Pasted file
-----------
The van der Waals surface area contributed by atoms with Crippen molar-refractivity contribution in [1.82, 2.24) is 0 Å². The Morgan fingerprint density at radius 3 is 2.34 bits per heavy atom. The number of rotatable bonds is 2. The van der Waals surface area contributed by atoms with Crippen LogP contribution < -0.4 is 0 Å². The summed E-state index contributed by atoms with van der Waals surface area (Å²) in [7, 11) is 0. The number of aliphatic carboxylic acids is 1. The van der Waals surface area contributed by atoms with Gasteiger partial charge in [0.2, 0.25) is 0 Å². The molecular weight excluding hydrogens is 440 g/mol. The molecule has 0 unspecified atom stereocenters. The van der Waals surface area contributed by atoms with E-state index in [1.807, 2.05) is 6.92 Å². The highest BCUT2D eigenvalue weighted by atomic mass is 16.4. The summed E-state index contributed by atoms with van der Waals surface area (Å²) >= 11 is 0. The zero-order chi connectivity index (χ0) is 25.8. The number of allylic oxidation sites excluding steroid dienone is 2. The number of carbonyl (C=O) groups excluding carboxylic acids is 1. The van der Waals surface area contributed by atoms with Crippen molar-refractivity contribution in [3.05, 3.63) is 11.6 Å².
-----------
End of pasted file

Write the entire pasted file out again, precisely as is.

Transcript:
The van der Waals surface area contributed by atoms with Crippen molar-refractivity contribution in [1.82, 2.24) is 0 Å². The Morgan fingerprint density at radius 3 is 2.34 bits per heavy atom. The number of rotatable bonds is 2. The van der Waals surface area contributed by atoms with Crippen LogP contribution < -0.4 is 0 Å². The summed E-state index contributed by atoms with van der Waals surface area (Å²) in [7, 11) is 0. The number of aliphatic carboxylic acids is 1. The van der Waals surface area contributed by atoms with Gasteiger partial charge in [0.2, 0.25) is 0 Å². The molecular weight excluding hydrogens is 440 g/mol. The molecule has 0 unspecified atom stereocenters. The van der Waals surface area contributed by atoms with E-state index in [1.807, 2.05) is 6.92 Å². The highest BCUT2D eigenvalue weighted by atomic mass is 16.4. The summed E-state index contributed by atoms with van der Waals surface area (Å²) >= 11 is 0. The zero-order chi connectivity index (χ0) is 25.8. The number of allylic oxidation sites excluding steroid dienone is 2. The number of carbonyl (C=O) groups excluding carboxylic acids is 1. The van der Waals surface area contributed by atoms with Crippen molar-refractivity contribution in [3.05, 3.63) is 11.6 Å².